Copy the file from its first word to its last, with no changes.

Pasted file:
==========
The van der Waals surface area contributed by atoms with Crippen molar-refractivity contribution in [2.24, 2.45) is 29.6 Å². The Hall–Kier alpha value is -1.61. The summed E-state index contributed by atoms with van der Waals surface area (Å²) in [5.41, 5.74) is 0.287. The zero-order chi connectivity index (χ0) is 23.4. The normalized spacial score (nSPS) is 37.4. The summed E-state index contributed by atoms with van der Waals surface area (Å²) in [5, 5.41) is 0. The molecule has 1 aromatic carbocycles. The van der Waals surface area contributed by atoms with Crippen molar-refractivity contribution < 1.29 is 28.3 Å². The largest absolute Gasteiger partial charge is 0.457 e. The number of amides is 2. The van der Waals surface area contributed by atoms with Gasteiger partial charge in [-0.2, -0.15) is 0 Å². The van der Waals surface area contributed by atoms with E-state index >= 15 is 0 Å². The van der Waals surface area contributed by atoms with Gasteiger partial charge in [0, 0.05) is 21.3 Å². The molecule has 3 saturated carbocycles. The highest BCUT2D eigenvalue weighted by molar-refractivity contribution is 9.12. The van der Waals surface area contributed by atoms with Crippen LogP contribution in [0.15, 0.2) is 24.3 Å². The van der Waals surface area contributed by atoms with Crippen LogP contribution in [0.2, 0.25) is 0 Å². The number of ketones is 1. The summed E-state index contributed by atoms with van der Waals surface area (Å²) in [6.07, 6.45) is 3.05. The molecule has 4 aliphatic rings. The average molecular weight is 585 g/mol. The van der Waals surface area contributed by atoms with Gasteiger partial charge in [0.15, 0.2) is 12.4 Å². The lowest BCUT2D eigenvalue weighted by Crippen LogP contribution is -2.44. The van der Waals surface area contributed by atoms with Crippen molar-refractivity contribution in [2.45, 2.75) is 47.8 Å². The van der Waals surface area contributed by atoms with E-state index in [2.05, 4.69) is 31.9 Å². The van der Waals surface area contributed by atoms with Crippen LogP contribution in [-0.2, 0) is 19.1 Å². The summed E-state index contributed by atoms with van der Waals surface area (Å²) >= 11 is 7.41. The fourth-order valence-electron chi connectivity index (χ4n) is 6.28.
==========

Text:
The van der Waals surface area contributed by atoms with Crippen molar-refractivity contribution in [2.24, 2.45) is 29.6 Å². The Hall–Kier alpha value is -1.61. The summed E-state index contributed by atoms with van der Waals surface area (Å²) in [5.41, 5.74) is 0.287. The zero-order chi connectivity index (χ0) is 23.4. The normalized spacial score (nSPS) is 37.4. The summed E-state index contributed by atoms with van der Waals surface area (Å²) in [5, 5.41) is 0. The molecule has 1 aromatic carbocycles. The van der Waals surface area contributed by atoms with Crippen molar-refractivity contribution < 1.29 is 28.3 Å². The largest absolute Gasteiger partial charge is 0.457 e. The number of amides is 2. The van der Waals surface area contributed by atoms with Gasteiger partial charge in [-0.2, -0.15) is 0 Å². The van der Waals surface area contributed by atoms with E-state index >= 15 is 0 Å². The van der Waals surface area contributed by atoms with Gasteiger partial charge in [0, 0.05) is 21.3 Å². The molecule has 3 saturated carbocycles. The highest BCUT2D eigenvalue weighted by molar-refractivity contribution is 9.12. The van der Waals surface area contributed by atoms with Crippen LogP contribution in [0.15, 0.2) is 24.3 Å². The van der Waals surface area contributed by atoms with Crippen LogP contribution in [0.2, 0.25) is 0 Å². The number of ketones is 1. The summed E-state index contributed by atoms with van der Waals surface area (Å²) in [6.07, 6.45) is 3.05. The molecule has 4 aliphatic rings. The average molecular weight is 585 g/mol. The van der Waals surface area contributed by atoms with Gasteiger partial charge in [0.15, 0.2) is 12.4 Å². The lowest BCUT2D eigenvalue weighted by Crippen LogP contribution is -2.44. The van der Waals surface area contributed by atoms with Crippen molar-refractivity contribution in [2.45, 2.75) is 47.8 Å². The van der Waals surface area contributed by atoms with E-state index in [2.05, 4.69) is 31.9 Å². The van der Waals surface area contributed by atoms with Crippen LogP contribution in [-0.2, 0) is 19.1 Å². The summed E-state index contributed by atoms with van der Waals surface area (Å²) >= 11 is 7.41. The fourth-order valence-electron chi connectivity index (χ4n) is 6.28.